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Jamaal Valentine

Ratification Authority

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I think this is an excellent discussion touching on a more existential point: "The words used in the FAR"  vice "What the FAR is trying to tell me".

While the words of 1.602-3 are a bit messy, it  is clearly telling me that "Ratifications are like deputizing someone after they shoot the bad guy; not the best disincentive to  people taking the law into their own hands!  So if you can resolve your issue without a ratification, and under the terms of the contract, do it!"    Validation comes from the fact that I can apply this interpretation without contravening a single provision of 1.602-3.

Trying to parse the FAR always leads to frustration and argument.  I've found that applying obvious guiding principles provides clarity that is often lacking in the words.  

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12 hours ago, C Culham said:

 

Joel - Actually the FAR says this -

"The Government’s policy is to try to resolve all contractual issues in controversy by mutual agreement at the contracting officer’s level. Reasonable efforts should be made to resolve controversies prior to the submission of a claim."

Not this 

Quote

 

On April 10, 2017 at 9:04 PM,  joel hoffman said: 

But that, of course, defeats the intent of the government's policy at 33.204 to make reasonable efforts to resolve controversies prior to the submission of a claim.

 

 

Carl, I'm confused.  It should be obvious that telling the contractor to perfect a claim out of a non-claim defeats the purpose of a stated policy in 33.204.  I was paraphrasing part of the policy, using the active voice, rather than the passive voice. The policy urges  [presumably, the contracting officer per the first sentence in the paragraph] to make reasonable efforts to resolve controversies prior to [the contractor] submitting a claim.

 Hard to resolve a non-claim before it becomes a formal claim if you tell the contractor to convert the non-claim issue into a formal claim so that you can resolve it as a claim,  isn't it?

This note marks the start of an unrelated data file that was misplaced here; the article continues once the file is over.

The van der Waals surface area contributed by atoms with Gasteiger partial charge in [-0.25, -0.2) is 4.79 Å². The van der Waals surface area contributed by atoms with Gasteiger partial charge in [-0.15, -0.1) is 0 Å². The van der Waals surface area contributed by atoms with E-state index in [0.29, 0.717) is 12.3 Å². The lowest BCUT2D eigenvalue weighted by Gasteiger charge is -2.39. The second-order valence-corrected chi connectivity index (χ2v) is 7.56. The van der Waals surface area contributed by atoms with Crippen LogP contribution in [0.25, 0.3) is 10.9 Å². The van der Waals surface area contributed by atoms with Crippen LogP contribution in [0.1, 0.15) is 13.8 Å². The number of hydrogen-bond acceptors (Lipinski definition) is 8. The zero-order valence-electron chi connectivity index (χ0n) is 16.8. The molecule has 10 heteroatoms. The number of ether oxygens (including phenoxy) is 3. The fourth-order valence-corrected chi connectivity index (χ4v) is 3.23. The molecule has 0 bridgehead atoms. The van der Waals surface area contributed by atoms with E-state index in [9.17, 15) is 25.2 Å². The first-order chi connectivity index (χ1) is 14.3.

I didn't mention the first part of the policy. The second sentence is certainly part of the policy, in my opinion. 

As for the DFARS required certification for REAs, it was required by a separate law long ago, even though the language is essentially the same as that for a claim certification.

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Joel:

If the particular passage is unclear to some, the contracting officer is responsible for the action --under FAR conventions-- unless another party is expressly cited. (FAR 1.108(f))

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7 hours ago, Jamaal Valentine said:

Joel:

If the particular passage is unclear to some, the contracting officer is responsible for the action --under FAR conventions-- unless another party is expressly cited. (FAR 1.108(f))

Thanks, Jamaal. I wasn't trying to say that I am confused about the actor in the sentence. Yes, per your citation, I presumed that the actor in this situation is the KO, but the government's policy should also apply to organizations and to anyone administering contracts. I was taught not to coach a contractor to or how to submit a claim but to try to resolve issues before they become claims.  Formal claims invoke procedural processes and a lot of time and effort.  Most construction contractors that I have worked with and all of the big defense contractors that I have worked with on major Systems contracts avoided turning issues into formal claims, if at all possible.  The USACE has promoted formal and informal partnering processes with contractors and with all stakeholders since the late 80's. USACE policy encourages the use of Alternative Dispute Resolution processes, to avoid unnessary reliance on the formal claims process and litigation. There are MANY players involved in these processes not only the KO.